Tech Seniors Team Up on Social and Business Challenges

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This spring, students in Georgia Tech’s interdisciplinary design studio invented new products and processes for clients ranging from a multinational airline to a nonprofit promoting economic development in Africa. The project teams will join 35 others to compete in the Woodruff School of Mechanical Engineering’s Senior Capstone Design Expo on Thursday, April 28, at 6:00 pm, in Tech’s Marcus Nanotechnology Building.
Students in mechanical engineering, environmental engineering and industrial design, were grouped into small, interdisciplinary project teams. They worked with actual project coordinators from sponsor organizations to design, test, prototype and evaluate their inventions. Projects included:

  • Sports clubhouses and community centers fabricated from shipping containers for rural South African communities with S20 Design and the South African Olympic Committee
  • A sleek, modular shelving unit made of lightweight yet durable material for compact furniture company Stoe Living 
  • A mobile kiln that converts biomass into charcoal, eliminating harmful kitchen smoke and reducing deforestation for ACREST: African Centre for Renewable Energy & Sustainable Technology in Cameroon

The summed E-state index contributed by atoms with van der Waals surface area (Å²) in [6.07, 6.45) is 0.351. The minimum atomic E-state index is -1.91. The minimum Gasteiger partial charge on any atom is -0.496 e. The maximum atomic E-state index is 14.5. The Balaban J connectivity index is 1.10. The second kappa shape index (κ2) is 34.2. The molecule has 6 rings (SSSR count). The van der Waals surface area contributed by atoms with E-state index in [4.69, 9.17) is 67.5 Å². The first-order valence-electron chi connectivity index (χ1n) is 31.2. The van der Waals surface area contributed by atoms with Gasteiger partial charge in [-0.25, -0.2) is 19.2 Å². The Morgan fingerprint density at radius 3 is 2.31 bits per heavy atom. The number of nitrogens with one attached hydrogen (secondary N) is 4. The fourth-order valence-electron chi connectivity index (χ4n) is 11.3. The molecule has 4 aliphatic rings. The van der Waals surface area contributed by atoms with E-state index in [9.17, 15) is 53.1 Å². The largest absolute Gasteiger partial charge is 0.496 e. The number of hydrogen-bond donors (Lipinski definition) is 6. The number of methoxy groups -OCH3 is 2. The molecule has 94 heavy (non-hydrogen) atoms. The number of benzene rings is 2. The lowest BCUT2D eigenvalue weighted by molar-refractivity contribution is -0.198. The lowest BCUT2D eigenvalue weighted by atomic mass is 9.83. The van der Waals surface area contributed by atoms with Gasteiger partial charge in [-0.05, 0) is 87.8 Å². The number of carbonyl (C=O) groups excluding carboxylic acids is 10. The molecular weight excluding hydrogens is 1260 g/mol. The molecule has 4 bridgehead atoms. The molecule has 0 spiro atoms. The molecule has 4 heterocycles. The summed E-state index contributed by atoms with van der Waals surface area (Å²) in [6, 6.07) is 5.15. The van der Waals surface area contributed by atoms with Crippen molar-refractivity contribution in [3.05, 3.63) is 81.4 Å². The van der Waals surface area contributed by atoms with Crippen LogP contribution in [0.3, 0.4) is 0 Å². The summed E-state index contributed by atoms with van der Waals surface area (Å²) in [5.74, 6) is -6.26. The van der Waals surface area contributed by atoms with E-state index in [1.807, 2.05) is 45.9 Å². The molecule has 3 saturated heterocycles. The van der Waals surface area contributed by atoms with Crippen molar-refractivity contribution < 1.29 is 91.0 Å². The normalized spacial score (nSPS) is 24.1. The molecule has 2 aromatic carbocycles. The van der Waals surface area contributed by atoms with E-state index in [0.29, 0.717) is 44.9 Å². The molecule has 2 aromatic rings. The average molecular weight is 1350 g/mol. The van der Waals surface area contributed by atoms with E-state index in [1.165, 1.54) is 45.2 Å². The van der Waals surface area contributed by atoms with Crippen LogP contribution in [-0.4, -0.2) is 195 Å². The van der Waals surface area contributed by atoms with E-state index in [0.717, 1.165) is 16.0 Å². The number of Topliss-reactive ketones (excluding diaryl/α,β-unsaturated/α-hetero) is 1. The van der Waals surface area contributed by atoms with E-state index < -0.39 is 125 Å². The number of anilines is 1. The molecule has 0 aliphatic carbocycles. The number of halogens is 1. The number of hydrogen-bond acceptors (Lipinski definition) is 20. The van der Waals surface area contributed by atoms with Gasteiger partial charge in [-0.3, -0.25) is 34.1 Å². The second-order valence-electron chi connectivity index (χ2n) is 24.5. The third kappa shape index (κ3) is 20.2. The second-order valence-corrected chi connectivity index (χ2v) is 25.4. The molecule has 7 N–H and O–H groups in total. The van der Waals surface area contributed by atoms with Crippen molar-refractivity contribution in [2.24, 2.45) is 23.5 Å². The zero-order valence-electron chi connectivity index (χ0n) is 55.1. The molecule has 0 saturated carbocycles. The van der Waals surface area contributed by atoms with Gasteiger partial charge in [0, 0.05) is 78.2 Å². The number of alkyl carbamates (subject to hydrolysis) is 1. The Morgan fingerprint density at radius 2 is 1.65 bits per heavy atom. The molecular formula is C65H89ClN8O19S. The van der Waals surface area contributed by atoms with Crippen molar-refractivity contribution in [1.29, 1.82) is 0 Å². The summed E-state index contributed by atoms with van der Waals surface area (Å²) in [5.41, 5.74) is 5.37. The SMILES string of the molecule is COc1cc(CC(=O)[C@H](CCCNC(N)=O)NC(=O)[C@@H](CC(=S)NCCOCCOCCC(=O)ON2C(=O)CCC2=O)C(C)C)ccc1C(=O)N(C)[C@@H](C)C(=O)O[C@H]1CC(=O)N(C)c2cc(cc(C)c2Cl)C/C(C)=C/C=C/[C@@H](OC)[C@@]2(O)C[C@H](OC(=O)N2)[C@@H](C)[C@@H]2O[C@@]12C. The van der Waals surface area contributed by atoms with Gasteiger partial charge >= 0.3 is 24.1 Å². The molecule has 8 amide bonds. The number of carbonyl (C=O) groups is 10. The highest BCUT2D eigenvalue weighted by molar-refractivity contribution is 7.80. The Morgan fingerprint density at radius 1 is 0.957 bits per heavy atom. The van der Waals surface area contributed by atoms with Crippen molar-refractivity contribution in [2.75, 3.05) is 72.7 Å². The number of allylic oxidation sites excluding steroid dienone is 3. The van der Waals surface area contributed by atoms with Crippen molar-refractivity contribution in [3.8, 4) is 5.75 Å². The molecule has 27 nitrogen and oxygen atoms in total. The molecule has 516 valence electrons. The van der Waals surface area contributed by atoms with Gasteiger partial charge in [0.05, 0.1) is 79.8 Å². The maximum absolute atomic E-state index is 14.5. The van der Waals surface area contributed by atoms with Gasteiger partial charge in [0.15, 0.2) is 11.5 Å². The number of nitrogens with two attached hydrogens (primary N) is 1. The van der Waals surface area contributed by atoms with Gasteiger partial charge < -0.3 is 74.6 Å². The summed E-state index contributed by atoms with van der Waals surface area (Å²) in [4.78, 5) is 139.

• A manufacturing process for biomass briquettes (made of plantain leaves and rice husks) for rural Nicaraguan communities that burns five times more efficiently than wood for Amigos for Christ, an NGO founded by Georgia Tech alumnus John Bland (MgtSci 1983)
  • An active lifestyle baby stroller that morphs between jogging and carriage modes for Orbit Baby
  • A study of food and beverage service carts for Delta 
  • Smart beverage coolers designed for the front end of big box retailers for Coca-Cola

Tech professors Jon Colton, Jim Budd and Wayne Li co-teach the studio, which aims to teach students the art and science of design. The studio balances the core undergraduate instruction of innovation, a topic of rising importance, with a multi-disciplinary problem-based approach to engineering with human values, social entrepreneurship and global well being. 

“The studio is patterned after multi-disciplinary design consultancies like IDEO and Design Edge that work in small teams of engineers, designers and social scientists,” said Li, Oliver Professor of Practice of Design and Engineering. “The benefit that comes from diversity of thought is that, when you collaborate, the ideas get richer.”

For some students, this was their first experience with the studio model of education. “It’s important to have a studio so the students have a place to 'live,' where their project exists,” said Colton, Professor of Mechanical Engineering. “It’s also important to have the students co-located so they can work with each other, see what the others are doing, ask questions and get inspiration.”

In most cases the projects will be refined by sponsor organizations. For the humanitarian projects, sponsors may seek donors to invest in the ideas or advocate market adoption.

Students walk away with a full report that they can showcase in job interviews, setting them apart from graduates of other engineering or design programs. 


  • Workflow Status:Published
  • Created By:Teri Nagel
  • Created:04/26/2011
  • Modified By:Fletcher Moore
  • Modified:10/07/2016